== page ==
As the LOT students noted, corpora tend to be left ‘messy’ or ‘incomplete’ or ‘half-done’ because researchers determine that time should be ‘better spent’ on the writing and publication of descriptive or theoretical materials which will be counted by the audit. If a review process that categorised corpora along these dimensions (or others) could be established, and given institutional backing, then perhaps the resulting evaluations would be a spur to getting corpus preparation judged more positively by everyone.
Note: thanks to Alexandra, Felix, Sebastian and Sonja for lively discussion in Tilburg. Rob Munro and David Nathan are not to be held responsible for any misuse of their ideas that I may have made.
References
Bird, Steven & Mark Liberman 2001 A formal framework for linguistic annotation. Speech Communication 33:23-60
Bird, Steven & Gary Simons 2003 Seven dimensions of portability. Language 79:557-582.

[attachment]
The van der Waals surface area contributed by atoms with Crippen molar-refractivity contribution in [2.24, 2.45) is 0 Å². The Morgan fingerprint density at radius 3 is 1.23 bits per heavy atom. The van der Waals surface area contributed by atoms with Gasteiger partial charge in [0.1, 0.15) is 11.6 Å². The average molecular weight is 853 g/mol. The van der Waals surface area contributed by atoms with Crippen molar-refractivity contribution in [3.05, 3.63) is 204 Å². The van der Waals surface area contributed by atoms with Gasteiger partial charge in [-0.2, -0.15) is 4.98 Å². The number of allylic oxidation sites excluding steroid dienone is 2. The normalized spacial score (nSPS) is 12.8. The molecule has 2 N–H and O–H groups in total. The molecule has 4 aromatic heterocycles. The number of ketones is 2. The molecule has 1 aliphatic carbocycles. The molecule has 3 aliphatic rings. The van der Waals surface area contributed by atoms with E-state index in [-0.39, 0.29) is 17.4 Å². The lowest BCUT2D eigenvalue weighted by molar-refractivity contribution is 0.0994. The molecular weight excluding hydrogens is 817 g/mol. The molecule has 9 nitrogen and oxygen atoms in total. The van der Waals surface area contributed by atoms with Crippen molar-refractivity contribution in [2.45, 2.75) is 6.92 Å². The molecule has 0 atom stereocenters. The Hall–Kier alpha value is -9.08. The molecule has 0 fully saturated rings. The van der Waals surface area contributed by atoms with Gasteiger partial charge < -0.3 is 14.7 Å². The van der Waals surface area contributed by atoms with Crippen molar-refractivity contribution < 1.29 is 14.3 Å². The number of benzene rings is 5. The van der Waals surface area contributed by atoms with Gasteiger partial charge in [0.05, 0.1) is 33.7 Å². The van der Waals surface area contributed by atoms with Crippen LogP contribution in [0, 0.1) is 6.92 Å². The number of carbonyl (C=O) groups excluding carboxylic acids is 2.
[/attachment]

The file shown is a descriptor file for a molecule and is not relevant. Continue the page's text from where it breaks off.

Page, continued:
Himmelmann, Nikolaus 2006 Language documentation: what is it and what is it good for?, In Jost Gippert, Nikolaus Himmelmann & Ulrike Mosel (eds.) Essentials of Language Documentation, 1-30. Berlin: Mouton de Gruyter.
Franchetto, Bruna 2006 Ethnography in language documentation, In Jost Gippert,
Nikolaus Himmelmann & Ulrike Mosel (eds.) Essentials of Language Documentation, 183-211. Berlin: Mouton de Gruyter.
Gibbon, Daffyd 2002 Ubiquitous multilingual corpus management in computational fieldwork. LREC Proceedings.
Holton, Gary 2005 Ethical practices in language documentation and archiving. OLAC Tutorial Archiving and linguistic resources or How to keep your data from becoming endangered. Linguistics Society of America annual meeting, Oakland CA.
Munro, Robert 2005 The digital skills of language documentation. In Peter K. Austin (ed.) Language Documentation and Description, Volume 3, 141-156. London: SOAS.
Schultze-Berndt, Eva 2006 Linguistic annotation, In Jost Gippert, Nikolaus Himmelmann & Ulrike Mosel (eds.) Essentials of Language Documentation, 213-251. Berlin: Mouton de Gruyter.